NixOS install with ZFS¶
Notes on how I installed NixOS using ZFS filesystems on a laptop
Based a lot on
https://florianfranke.dev/posts/2020/03/installing-nixos-with-encrypted-zfs-on-a-netcup.de-root-server/ (not responding as I write this, I’m looking at my cached copy on Pinboard… hopefully it’ll come back)
My target system, which I call “moth”, is a Lenovo X1 Carbon Thinkpad Generation 1, with UEFI BIOS, Core i7-3667U 2.0 GHz, 8 GB memory.
The BIOS is configured to boot first off a USB drive if found, and to boot only UEFI.
On Aug 27, 2020, I went to the NixOS download page
and downloaded the “Graphical live CD, 64-bit Intel/AMD” image as
I plugged in a USB3 thumb drive (SanDisk 64GB drive, way overkill but it was handy),
lsblk to verify that it was
/dev/sda, and copied the install image to
sudo if=nixos-plasma5-20.03.2849.feff2fa6659-x86_64-linux.iso of=/dev/sda bs=1M
Boot the installer¶
When that finished successfully, I plugged the USB thumb drive into my target laptop and powered it up. Since it’s configured to boot first off a USB drive, I didn’t need to do anything special for it to boot into the NixOS graphical installer.
I used the networking widget in the lower right status bar to get the laptop onto my local network with access to the Internet.
Set up filesystems¶
I opened a Konsole window and used that for most of the rest of this. I worked out the following commands by repeatedly editing and trying a script, which is why there are commands at the top to clean up things possibly left over from previous runs.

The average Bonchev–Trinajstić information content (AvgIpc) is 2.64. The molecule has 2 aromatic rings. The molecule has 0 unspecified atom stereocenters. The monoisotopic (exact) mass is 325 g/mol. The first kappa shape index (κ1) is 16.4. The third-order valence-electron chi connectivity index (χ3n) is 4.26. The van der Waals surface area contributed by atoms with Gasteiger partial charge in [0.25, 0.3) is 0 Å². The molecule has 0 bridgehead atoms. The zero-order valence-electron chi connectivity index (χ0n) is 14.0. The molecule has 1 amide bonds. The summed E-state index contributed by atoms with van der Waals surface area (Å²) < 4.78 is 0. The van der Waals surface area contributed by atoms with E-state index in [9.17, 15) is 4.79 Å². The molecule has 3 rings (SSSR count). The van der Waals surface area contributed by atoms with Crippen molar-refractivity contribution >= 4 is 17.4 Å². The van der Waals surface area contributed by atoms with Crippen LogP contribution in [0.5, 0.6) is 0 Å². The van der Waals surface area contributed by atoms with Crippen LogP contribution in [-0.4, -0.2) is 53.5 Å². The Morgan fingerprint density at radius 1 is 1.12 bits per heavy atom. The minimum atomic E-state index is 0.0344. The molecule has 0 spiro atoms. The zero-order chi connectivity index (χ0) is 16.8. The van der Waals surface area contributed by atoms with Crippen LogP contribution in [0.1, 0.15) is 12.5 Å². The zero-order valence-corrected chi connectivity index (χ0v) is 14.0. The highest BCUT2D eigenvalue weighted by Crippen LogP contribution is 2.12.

I set DISK to the “by-id” name of my hard drive:
I started by wiping the partitions using an instruction from https://florianfranke.dev/posts/2020/03/installing-nixos-with-encrypted-zfs-on-a-netcup.de-root-server/:
sgdisk --zap-all $DISK
I followed these instructions on how to partition and set up:
# I DID NOT create partition 2 since I don't need legacy (BIOS) boot # Partition 2 will be the boot partition, needed for legacy (BIOS) boot # sgdisk -a1 -n2:34:2047 -t2:EF02 $DISK # If you need EFI support, make an EFI partition: sgdisk -n3:1M:+512M -t3:EF00 $DISK # Partition 1 will be the main ZFS partition, using up the remaining space on the drive. sgdisk -n1:0:0 -t1:BF01 $DISK # Create the pool. If you want to tweak this a bit and you're feeling adventurous, you # might try adding one or more of the following additional options: # To disable writing access times: # -O atime=off # To enable filesystem compression: # -O compression=lz4 # To improve performance of certain extended attributes: # -O xattr=sa # For systemd-journald posixacls are required # -O acltype=posixacl # To specify that your drive uses 4K sectors instead of relying on the size reported # by the hardware (note small 'o'): # -o ashift=12 # # The 'mountpoint=none' option disables ZFS's automount machinery; we'll use the # normal fstab-based mounting machinery in Linux. # '-R /mnt' is not a persistent property of the FS, it'll just be used while we're installing. zpool create -O mountpoint=none -O atime=off -O compression=lz4 -O xattr=sa -O acltype=posixacl -o ashift=12 -R /mnt rpool $DISK-part1 # Create the filesystems. This layout is designed so that /home is separate from the root # filesystem, as you'll likely want to snapshot it differently for backup purposes. It also # makes a "nixos" filesystem underneath the root, to support installing multiple OSes if # that's something you choose to do in future. zfs create -o mountpoint=none rpool/root zfs create -o mountpoint=legacy rpool/root/nixos zfs create -o mountpoint=legacy rpool/home # Mount the filesystems manually. The nixos installer will detect these mountpoints # and save them to /mnt/nixos/hardware-configuration.nix during the install process. mount -t zfs rpool/root/nixos /mnt mkdir /mnt/home mount -t zfs rpool/home /mnt/home # If you need to boot EFI, you'll need to set up /boot as a non-ZFS partition. mkfs.vfat $DISK-part3 mkdir /mnt/boot mount $DISK-part3 /mnt/boot